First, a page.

Photo Credit: Jeff Servoss, USFWS
How does the Endangered Species Act work? – Well, but only when species are formally listed under the law.
On the ESA Waiting List
The Endangered Species Act is one of the strongest environmental statutes in our nation—and the world—but it cannot protect a species that is not formally listed under the law.
After reviewing a species for listing, the U.S. Fish and Wildlife Service, which has authority over land-based species, has three options: propose the species for “threatened” or “endangered” status; declare the species doesn’t warrant listing; or announce the species deserves to be listed, but can’t be proposed due to other, higher-priority actions (“warranted but precluded”). Species found to be “warranted but precluded” are placed on the candidate list, where they may wait indefinitely without protection under the Act. This loophole in the listing process delayed protection for years for hundreds of imperiled species. Such delays can have tragic effects: candidates have gone extinct while awaiting listing.
You Can Protect Endangered Species
If you value native wildlife and want to see all imperiled species protected, get the latest updates, action alerts, articles and event invites from WildEarth Guardians.
In 2011, more than 250 species were on the candidate list, and more than 80 percent of them were first recognized to warrant listing more than 10 years before that. Some species lingered on the candidate list for decades; for example, more than 50 plants petitioned by the Smithsonian Institute in 1975 were still stuck on the candidate list. “Higher-priority actions” that prevented candidate listing were often delayed, and the actual number of listings slowed to a near-standstill.
WildEarth Guardians broke this “listing logjam” by entering into a historic settlement agreement with the U.S. Fish and Wildlife Service, requiring it to make final decisions on whether to protect 252 candidate species. The settlement concluded in September 2016, with about 70 percent of the candidate species either granted protections under the Endangered Species Act or proposed for listing.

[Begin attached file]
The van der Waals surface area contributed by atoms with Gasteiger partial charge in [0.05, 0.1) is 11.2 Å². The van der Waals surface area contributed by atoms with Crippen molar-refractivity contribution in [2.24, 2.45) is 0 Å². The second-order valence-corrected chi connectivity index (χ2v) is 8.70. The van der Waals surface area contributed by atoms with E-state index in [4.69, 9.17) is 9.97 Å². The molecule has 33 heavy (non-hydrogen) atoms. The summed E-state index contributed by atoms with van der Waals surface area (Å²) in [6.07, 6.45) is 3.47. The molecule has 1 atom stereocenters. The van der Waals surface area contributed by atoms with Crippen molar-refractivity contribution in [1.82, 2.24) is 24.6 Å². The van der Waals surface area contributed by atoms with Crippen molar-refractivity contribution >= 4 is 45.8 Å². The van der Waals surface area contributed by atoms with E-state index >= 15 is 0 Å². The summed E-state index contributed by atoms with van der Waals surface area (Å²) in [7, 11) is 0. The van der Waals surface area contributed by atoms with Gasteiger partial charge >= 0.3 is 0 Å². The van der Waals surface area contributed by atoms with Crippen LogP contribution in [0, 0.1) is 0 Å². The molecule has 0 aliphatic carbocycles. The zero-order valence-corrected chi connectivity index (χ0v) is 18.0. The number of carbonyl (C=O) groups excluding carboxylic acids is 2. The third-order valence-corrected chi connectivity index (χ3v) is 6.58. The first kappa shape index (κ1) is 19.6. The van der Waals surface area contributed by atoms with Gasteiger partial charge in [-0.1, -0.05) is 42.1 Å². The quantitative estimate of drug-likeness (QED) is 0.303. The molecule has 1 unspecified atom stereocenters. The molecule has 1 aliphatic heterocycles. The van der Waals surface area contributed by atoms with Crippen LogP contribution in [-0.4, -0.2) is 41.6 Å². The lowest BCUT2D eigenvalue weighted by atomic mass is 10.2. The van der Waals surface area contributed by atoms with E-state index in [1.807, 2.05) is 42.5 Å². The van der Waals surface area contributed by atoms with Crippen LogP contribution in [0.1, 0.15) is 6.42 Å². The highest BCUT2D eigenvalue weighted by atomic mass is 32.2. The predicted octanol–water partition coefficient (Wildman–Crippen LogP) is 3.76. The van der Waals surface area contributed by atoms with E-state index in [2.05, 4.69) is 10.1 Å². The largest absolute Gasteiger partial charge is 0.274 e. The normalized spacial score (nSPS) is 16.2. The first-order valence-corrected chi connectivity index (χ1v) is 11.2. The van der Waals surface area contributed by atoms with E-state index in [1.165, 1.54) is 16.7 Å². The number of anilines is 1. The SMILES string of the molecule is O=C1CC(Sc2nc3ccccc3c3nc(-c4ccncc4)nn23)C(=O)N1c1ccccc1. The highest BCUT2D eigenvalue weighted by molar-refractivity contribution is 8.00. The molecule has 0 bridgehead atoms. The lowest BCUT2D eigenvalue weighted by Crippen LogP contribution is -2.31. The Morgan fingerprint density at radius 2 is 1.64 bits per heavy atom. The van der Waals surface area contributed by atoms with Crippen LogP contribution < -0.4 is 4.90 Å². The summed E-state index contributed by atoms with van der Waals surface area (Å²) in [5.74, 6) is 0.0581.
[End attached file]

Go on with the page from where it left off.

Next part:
Defend the Endangered Species Act
The Endangered Species Act is our country’s most essential environmental law protecting plants and animals, yet some members of Congress want to weaken the law. Tell Congress you value native wildlife and want to see all imperiled species protected.
Recent Stories From Wildlife
Bold investments in the restoration of public lands, waters, and fish and wildlife habitat will create jobs and stimulate the economy
While our attention rightfully has been focused on the January 6 insurrection at the U.S. Capitol, the Trump administration has quietly been attacking our country on another front. On January 13, the U.S. Fish and Wildlife Service agreed to assist the National Rifle Association to recruit and train hunters to shoot wildlife.Read more >
Red Cliffs Desert Reserve acquires a new patch of desert tortoise habitat while the Northern Corridor Highway moves forward
The Utah Division of Wildlife Resources announced this week its acquisition of just under 53 acres of land within the Red Cliffs Desert Reserve that had been privately owned but will now be managed by the state for the benefit of the Mojave desert tortoise, a federally threatened species that thrives in this type of habitat.Read more >